The first Latter-day Saints to emigrate from the Scandinavian countries to Utah consisted of two small companies numbering together 28 souls, who left Copenhagen Jan. 31, 1852, and March 4, 1852, respectively, but crossed the Atlantic as one company in the ship "Italy" which sailed from Liverpool, England, March 11, and arrived in New Orleans May 10, 1852. From New Orleans the company proceeded up the Mississippi and Missouri rivers to Kanesville (now Council Bluffs), Iowa, whence they crossed the plains and mountains to Utah, arriving in Great Salt Lake City Oct. 16, 1852. In December, 1852, the first large company of saints left Denmark for Utah, the so-called Forsgren company.
From the beginning until 1905 the saints in Denmark constituted a part of the Scandinavian Mission, and from 1905 to 1920 a part of the Danish-Scandinavian Mission," pp. 487-500.) been a mission of its own, known as the Danish Mission. From the beginning in 1850 to the close of 1930, 26,656 converts to the restored Gospel were baptized in Denmark, of whom 13,984 emigrated to Zion. (For further particulars see "History of the Scandinavian Mission," pp. 487-500).
Following is a list of the branches of the Church organized in Denmark from the beginning until the close of 1930: Aaby, Aaker, Aalborg, Aarhus, Alkestrup, AlbÃ¦k, Amager, Arnager, Astrup, Benstrup, Blands, Bogense, Bornholm, Branderslev, Bradstrup, Bronstrup, BrÃ¶nderslev, Brorstrup, Bruserup, Byrum, Carlsminde, Christiansbavn, Copenhagen, Copenhagen East, Copenhagen-NÃ¶rrebro, Copenhagen West, Dronninglund, Elling, Esbjerg, Eskebjerg, Falster, Fjends-Herred, Fjellerup, Fausing, Frankerup, Fredericia, Frederikshavn, Frederiksund, Frejlev, Frobjerg, Getland, Gjerum, GjÃ¶tterup, Granslev, Grejs, Grenaa, GrundfÃ¶r, HaarbÃ¶lle, Hadsund, Hals, Haubro, Hanherred, Hasle, Harritslev, Havgerup, Hellevad, Hellinge, Helsingor, Herslov, Hesselho, Hirschholm (Horsholm), Hjerm, HjÃ¶rring, Hobro, HÃ¶rmested, Horsens (in HjÃ¶rring amt), Horsens (in Veile amt), HÃ¶sterkjÃ¶b, Hune, Hvedby, Hveissel, Hyllested, Idskov, IshÃ¶j, Jaegerspris, Jerslev, JersÃ¶re, Jetsmark, Kallundborg, Kolding, Kiel, Kjeldgaard, KjÃ¶lby, Kvistgaard, Laasby, LedÃ¶je (LedÃ¶v), LÃ¦borg, LÃ¸gstÃ¸r, Lolland-Falster, Longelse, LÃ¶ve, Mariager, Middlefart, Mols, Mors and JegindÃ¶, Mosberg, Mygdal, NÃ¦stved, Napstjert, Nielstrup, NordÃ¶st (Northeast) SjÃ¦lland, Nord (North) SjÃ¦lland, Nordvest (Northwest) SjÃ¦lland, NÃ¶rrebro (see Copenhagen NÃ¶rrebro), NÃ¶rresundby, NÃ¶rre Uttrup, Nyborg, Nyby, Odense, Ãland, Ordrup, Ãster (East) Sundby, Ãst (East) SjÃ¦lland, Ourupgaard, Quistgaard, Randers, Ravnholt, Ribe, RingkjÃ¶bing, RÃ¶dby, Roholte, Rold, RÃ¶nne, RÃ¶rbÃ¦k, Salling, Sarup, SÃ¦by, Serridslev, SkjoldenÃ¦sholm, Silkeborg, Sindal, Skanderborg, SkjÃ¦lskjÃ¶r, SkjÃ¦ve, Skottemark, Slesvig (or Schlesvig), Smedie, SÃ¶ndersted, SÃ¶ndre (South) Oredrev, Spejlsby, Stenderup, Stevns, Stohl, Store Lihme, Svanike, Svendborg, Svendstrup, Syd (South) SjÃ¦lland, Sydvest (Southwest) SjÃ¦lland, Taars, Thisted, Thoreby, Thorslunde, Thy (see Thisted), Thyland (see Thisted), Torslev, TranekjÃ¦r, TrÃ¶strup-Korup, Trudsholm, Tved (see Mols), Ugilt, Vaalse, Veddum, Veiby, Vedby, Veile, Vendsyssel, Venne, Vestermarie, Vester (West) Ulslev, Vest (West) SjÃ¦lland, Vig, Vinding, Vinge, Voer, Volse, Vordingborg, and ZÃ¶rkild.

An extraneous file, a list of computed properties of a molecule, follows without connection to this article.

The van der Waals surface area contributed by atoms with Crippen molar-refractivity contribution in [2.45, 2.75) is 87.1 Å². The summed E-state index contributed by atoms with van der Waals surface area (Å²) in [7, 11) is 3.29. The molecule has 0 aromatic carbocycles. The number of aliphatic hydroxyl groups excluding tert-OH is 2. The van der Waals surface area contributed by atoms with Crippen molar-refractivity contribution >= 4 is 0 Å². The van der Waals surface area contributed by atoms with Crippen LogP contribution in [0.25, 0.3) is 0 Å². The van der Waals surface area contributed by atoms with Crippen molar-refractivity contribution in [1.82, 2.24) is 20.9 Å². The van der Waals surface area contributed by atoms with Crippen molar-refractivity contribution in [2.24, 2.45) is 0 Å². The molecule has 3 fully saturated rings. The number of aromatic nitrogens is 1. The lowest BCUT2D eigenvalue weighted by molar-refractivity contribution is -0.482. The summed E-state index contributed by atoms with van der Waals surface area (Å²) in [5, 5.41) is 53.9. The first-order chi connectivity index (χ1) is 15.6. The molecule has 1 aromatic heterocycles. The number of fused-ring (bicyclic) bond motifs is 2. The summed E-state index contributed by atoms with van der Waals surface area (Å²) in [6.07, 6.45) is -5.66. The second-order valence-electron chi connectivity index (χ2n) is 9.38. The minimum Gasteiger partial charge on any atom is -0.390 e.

Following are the names of the presidents of the Danish Mission since its separation from the Norwegian Mission in 1920: Carl E. Peterson, 1920-1923; John S. Hansen, 1923-1926; Joseph L. Petersen, 1926-1929, and Holger M. Larsen, 1929-1930.